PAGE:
Leveraging technology to promote financial literacy

Technology continues to revolutionise the financial services landscape. From mobile payments, app based investing platforms, financial technology has revolutionised not only how consumers receive financial services but also how they expect to receive such services. Core financial institutions are expected to be radically reconfigured as a result of technological innovations. Financial education is therefore an important cog for promoting financial technology.

Financial education is the process of building knowledge, skills and attitudes to become financially literate. It is meant to inculcate people on good money management practices with respect to earning, spending, saving, borrowing, and investing. Financial education is meant to enable people to shift from reactive to proactive decision-making and work towards fulfilling their financial goals. By broadening people’s understanding of financial options and principles, financial education builds skills to use financial products and services, and promotes attitudes and behaviours that support more effective use of financial resources.

It is crucial that financial literacy be introduced at almost all levels. The curricula for financial education should include components to help students develop an understanding of the appropriate skills relating to the roles of money, credit, budgets, financial planning and other relevant personal finance topics in order to permit them to understand and appropriately manage their finances.

The increasing complexity of the financial system makes it clear that strengthening the financial knowledge and skills of the people is critical for their future success and financial stability. Financial literacy is important in the life journey of everyone, from primary school, secondary school, tertiary level and for the employed or unemployed. It allows one to make thoughtful informed decisions concerning their finances.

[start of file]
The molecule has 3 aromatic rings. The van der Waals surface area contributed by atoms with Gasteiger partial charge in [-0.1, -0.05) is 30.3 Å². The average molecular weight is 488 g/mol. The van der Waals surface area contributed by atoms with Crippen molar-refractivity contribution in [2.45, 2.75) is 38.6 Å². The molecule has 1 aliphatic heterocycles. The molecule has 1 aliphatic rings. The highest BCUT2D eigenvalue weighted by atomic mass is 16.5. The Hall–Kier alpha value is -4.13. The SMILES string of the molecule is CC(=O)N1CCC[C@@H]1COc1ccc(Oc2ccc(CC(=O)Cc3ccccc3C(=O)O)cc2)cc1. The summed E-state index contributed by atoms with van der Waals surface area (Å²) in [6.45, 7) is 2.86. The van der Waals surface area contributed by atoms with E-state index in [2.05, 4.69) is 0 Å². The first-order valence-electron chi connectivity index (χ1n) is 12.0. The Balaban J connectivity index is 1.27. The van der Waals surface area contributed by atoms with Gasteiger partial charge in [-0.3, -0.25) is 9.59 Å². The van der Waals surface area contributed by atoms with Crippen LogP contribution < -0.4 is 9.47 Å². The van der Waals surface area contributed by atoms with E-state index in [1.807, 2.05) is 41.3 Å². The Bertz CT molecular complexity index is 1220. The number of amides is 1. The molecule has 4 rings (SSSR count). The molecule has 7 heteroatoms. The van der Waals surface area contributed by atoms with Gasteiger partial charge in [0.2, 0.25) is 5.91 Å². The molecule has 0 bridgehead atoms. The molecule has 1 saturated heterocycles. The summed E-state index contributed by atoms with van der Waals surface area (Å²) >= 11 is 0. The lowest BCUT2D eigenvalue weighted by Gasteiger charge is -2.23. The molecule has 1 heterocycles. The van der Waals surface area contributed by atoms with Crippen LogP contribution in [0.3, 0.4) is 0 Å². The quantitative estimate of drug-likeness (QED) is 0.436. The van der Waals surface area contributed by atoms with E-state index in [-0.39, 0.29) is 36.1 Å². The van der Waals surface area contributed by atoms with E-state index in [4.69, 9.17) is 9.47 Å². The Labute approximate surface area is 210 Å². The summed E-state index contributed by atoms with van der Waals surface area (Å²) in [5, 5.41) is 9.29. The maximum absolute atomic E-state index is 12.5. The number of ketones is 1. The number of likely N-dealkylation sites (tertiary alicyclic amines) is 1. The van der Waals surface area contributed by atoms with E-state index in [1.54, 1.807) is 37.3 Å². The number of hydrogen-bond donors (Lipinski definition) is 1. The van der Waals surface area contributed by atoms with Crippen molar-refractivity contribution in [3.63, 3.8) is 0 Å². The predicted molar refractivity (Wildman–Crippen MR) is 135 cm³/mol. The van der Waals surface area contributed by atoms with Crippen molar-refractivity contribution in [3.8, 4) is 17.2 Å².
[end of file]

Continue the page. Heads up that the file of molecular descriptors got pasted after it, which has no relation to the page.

Once financial literacy is created it will in time be channeled via financial intermediaries and capital markets and transformed into investments in both private and public sectors through loans to companies and capital market investments.  If more citizens choose to save through formal mechanisms more capital will be made available to increase the productive capacity of the economy.

 

The whole ecosystem from government, parastatals, municipalities and privately owned corporates can all play a critical role in achieving the financial education drive and can further reap the benefits of enhancing financial inclusion and a saving and investment culture to promote economic development.

Financial literacy enables citizens of all ages and economic positions to remain in touch with changes in financial needs and circumstances, and to take advantage of products like the C-TRADE platform and services that best meet their goals. With financial inclusion initiatives and mobile technology penetration progressing at an unprecedented pace, Escrow has developed technology solutions which meets the needs of the modern investor. The C-TRADE Unstructured Supplementary Service Data (USSD) platform  enables investors on non- smartphones to buy and sell shares by simply dialing the *727# short code across all mobile networks in Zimbabwe giving every Zimbabwean direct access to the capital market with enhanced efficiency and convenience. For those with internet access C-TRADE online and the C-TRADE mobile app makes it possible for Zimbabwean in the country or in the diaspora to invest in shares anytime, anywhere. For the citizenry to take full advantage of these platforms the financial education aspect becomes crucial.

In conclusion, there is need for continued efforts by all stakeholders to invest significantly in bridging the financial literacy gap in our society by providing financial literacy programmes particularly to primary and secondary school children, university and college students and other special interest groups such as youths and women. Financial products of this day should seek to promote financial inclusion by targeting the once secluded sections of the economy.

 

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